Accessing the Environment: Seating/Positioning/Mobility
Before your child can establish a group of friends, it is necessary to make sure that he or she is able to access the school environment. A qualified professional, such as a physical therapist (PT), should conduct this assessment. Some of the questions that the PT may ask include: Is your child able to sit independently to engage in tabletop activities? Are your child’s hands free to manipulate various items/ materials (e.g. Play Dough, instruments, etc.)? Can your child sit independently on the floor to engage in classroom activities or does he or she need assistance or support? What kind of positioning aids and supports are needed? Is your child able to move around the classroom independently? If not, what mobility devices need to be considered? Are the pathways in the classroom wide enough for your child to maneuver around to gain access to the various areas of the classroom? Can your child access the play equipment on the yard? For example, do they need an adapted swing? Do they need assistance to sit-up to ride in the wagon? Can they ride a tricycle with their classmates? Are they able to access the sandbox or water table? Are they able to play basketball with their friends? What modified equipment needs to be considered?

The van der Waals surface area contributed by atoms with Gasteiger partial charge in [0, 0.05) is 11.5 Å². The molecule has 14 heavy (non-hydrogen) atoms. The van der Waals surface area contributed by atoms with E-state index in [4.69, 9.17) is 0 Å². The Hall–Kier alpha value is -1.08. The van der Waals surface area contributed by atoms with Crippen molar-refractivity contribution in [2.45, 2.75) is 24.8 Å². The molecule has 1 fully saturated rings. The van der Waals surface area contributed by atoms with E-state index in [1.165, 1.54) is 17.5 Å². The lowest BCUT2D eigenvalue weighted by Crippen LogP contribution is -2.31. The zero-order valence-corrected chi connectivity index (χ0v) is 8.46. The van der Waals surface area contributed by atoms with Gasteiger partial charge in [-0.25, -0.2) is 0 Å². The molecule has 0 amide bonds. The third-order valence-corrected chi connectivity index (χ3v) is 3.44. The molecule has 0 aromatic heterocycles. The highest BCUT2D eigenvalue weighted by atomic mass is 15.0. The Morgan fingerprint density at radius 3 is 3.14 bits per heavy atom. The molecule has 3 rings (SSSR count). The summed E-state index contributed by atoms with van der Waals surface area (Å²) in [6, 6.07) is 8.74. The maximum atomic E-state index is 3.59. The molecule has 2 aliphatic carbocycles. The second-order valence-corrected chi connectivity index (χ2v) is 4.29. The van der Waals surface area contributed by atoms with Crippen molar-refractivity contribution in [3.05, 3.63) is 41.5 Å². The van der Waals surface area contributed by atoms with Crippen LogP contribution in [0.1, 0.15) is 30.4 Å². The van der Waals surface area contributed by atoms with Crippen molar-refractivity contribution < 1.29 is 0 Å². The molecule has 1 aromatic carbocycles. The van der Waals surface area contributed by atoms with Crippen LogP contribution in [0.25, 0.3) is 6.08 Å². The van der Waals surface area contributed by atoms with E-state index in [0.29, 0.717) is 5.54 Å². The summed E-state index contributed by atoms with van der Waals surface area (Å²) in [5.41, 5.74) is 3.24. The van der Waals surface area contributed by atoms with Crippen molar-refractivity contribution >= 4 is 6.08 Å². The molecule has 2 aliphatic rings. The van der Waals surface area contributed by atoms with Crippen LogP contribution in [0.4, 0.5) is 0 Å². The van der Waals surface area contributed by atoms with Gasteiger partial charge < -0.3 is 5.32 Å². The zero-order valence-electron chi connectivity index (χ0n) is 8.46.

It would be difficult for your child to make friends if they were unable to access the same areas as their classmates. Assistive technology may help your child participate in all of these activities and more. Some potential AT devices include wheelchair accessible basketball hoops, raised sensory tables for water and sand, bubble machines that a child can activate with a switch to blow bubbles with their friends, adapted tricycles, weighted vests, sitting wedges, weighted or tactile balls, ball pools and scooter boards, along with a variety of other adapted play equipment that can be used to promote interactions and active participation in play with friends. In addition, your child’s AAC device could be programmed to provide him or her with the opportunity to participate in activities in which he or she may otherwise have difficulty engaging. For example, cheering for classmates playing a game (e.g. basketball) or calling out directions during an activity (e.g. “Red Light/ Green Light” or “Simon Says”).